Steve Jacob 3 years ago

That Blockbuster survived longer then most. Sure the prices was to high for to long, but service was good. Guess the only way to have a rental video store anymore is have other stuff going on (Hasting's, Liberty Hall) or porn (Family Video, Miracle Video).


igby 3 years ago

Craig's list is a waste of air. If you run an add, you get bombarded with spam and hassled by people who do nothing but scam on anyone who runs an add. If you inquire or respond to an add its a scamer trying to sell someone else's property that they stole or don't even have. I never met anyone that was named craig, that was not a pos. Lol.


Bob_Keeshan 3 years ago

That Craigslist scam has been going on in town for some time. Getting the listing removed only works for a period of time, after a few weeks the scammers are able to list your home as a "rental" again.

I know of people who have had college students pull up to their driveway with a truckload of stuff, wondering why there were still people in the house.


boxers_or_briefs 3 years ago

That blockbuster building would be perfect for the homeless shelter.


Kontum1972 3 years ago

i just threw up on meself....urpppppppppp


nytemayr 3 years ago

Yes, it is the "most people don't " that is having the major negative impact on retail store closings. Yes, online sales have been around for years, like cancer, its brand new when the doctor tells you about it.

If you are in the "I prefer to shop at stores that are locally owned and operated" then please ask your locally owned and operated Lawrence store to hire the 86 people losing their jobs due to these two store closings and pay more than $8 per hour.

BestBuy is next.


oneeye_wilbur 3 years ago

wilbur would suggest blockbuster would have closed earlier but it was cheaper to pay the lease and muck along.

Now with it closed, it is time for that entire area on 23rd to be considered for demolition and rebuild with fewer curb cuts and have one big box store. Lawrence has no planning department.


jhawkinsf 3 years ago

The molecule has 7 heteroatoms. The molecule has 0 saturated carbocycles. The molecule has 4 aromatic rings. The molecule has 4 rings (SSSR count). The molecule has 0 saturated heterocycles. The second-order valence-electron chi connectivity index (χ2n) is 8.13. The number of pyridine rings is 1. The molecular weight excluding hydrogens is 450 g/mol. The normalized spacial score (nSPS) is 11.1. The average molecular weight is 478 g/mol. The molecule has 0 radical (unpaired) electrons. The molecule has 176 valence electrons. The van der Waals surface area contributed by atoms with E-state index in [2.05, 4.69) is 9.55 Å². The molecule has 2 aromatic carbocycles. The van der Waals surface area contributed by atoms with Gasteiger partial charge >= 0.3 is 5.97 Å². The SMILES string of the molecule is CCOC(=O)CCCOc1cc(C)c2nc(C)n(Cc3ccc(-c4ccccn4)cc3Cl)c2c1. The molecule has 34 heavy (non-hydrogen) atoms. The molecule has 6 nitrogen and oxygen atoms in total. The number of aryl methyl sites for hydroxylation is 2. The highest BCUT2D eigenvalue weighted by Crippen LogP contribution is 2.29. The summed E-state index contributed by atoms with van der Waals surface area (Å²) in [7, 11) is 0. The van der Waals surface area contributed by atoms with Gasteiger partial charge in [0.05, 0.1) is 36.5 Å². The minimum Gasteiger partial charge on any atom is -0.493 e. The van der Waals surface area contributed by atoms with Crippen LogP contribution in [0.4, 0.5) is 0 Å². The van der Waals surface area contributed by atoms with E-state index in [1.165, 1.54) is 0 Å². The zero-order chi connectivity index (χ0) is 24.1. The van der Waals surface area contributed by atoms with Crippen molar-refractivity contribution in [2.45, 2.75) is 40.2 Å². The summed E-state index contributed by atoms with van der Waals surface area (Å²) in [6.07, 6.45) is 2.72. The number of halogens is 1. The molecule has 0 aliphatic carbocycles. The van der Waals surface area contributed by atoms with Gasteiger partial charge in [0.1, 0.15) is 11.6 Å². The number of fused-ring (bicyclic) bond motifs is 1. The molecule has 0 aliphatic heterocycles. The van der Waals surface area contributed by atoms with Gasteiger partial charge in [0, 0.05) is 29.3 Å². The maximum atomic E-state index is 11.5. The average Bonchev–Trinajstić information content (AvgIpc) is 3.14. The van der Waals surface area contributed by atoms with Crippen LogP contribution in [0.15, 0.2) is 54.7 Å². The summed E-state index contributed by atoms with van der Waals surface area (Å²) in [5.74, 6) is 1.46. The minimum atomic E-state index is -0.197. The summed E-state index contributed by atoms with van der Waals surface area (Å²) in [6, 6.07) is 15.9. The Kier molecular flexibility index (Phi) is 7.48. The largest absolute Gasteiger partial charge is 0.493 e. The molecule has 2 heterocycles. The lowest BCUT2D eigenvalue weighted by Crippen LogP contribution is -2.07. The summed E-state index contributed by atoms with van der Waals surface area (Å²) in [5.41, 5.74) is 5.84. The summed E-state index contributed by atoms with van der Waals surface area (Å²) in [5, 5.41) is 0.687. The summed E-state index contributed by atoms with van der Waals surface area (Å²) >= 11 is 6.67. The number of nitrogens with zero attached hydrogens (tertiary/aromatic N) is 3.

Personally, I prefer to shop at stores that are locally owned and operated. There are too many corporate stores here. I hope the owners of the properties being vacated keep that in mind when they rent out their properties in the future.


nytemayr 3 years ago

Most Bluray and dvd players can get NETFLIX or BlockBuster now-days.

BestBuy will be the next company to go out of business because of online sales.

The city should be aware that most people today can buy major electronics and appliances online at a lower cost with NO SALES TAX and FREE SHIPPING.

Even Wal-Mart will ship free to any of their stores but the store killing issue is NO SALES TAX is being charged by many on-line retailers.

On a $1,000 item Lawrence sales tax is about $86. On-line you buy the same item for $900 no sales tax, free shipping, free return shipping. Do the math see the future!


consumer1 3 years ago

HOw many millions are the local taxpayer ponying up for a new library where people won't read books?


bolshavik_vw 3 years ago

yeah well that is why I get my stuff at Hastings and Half Price Books. Along with CD Trade Post. Looks like I am going to have to check out the stuff at Block Buster when it goes on Sale.


Adrienne Sanders 3 years ago

Borders and Blockbuster are both closing/ having problems b/c of their overall business model, not b/c of a few "underperforming stores". People don't physically go to a store and rent movies very much anymore. They're also moving away from buying physical books and Borders didn't offer any kind of e-reader and passed all their potential online business to Amazon. I wouldn't worry about other chain stores closing unless they too offer things that people don't actually use anymore.


kuhusker 3 years ago

Don't believe the official line about Borders closing "underperforming" stores. Borders has closed a solid 2/3 of all their national stores - and not all of those were doing poorly. A major driver in decisions about what stores to close was the real estate market. In places where the landlord was willing to cut the store a break, they stayed open, and in many other places, an otherwise well-performing store might be closed due to the fact they got locked into a really bad monthly rent when the economy was better and the landlord won't renegotiate.

If you are curious to find out more, there's a lot of good "inside" gossip and info at the I Work At Borders blog at


CreatureComforts 3 years ago

No big surprise that Blockbuster is closing. Honestly, I'm surprised both are staying in business. These days, it's just so hard for a standard movie store to stay around, unless they office something different or unique like many of the smaller, independent ones. Netflix is so dominant, and their streaming options grow exponentially. Add Redbox, which while it lacks amazing content is quick, easy and cheap for new releases, and...well, it's not a big surprise to me.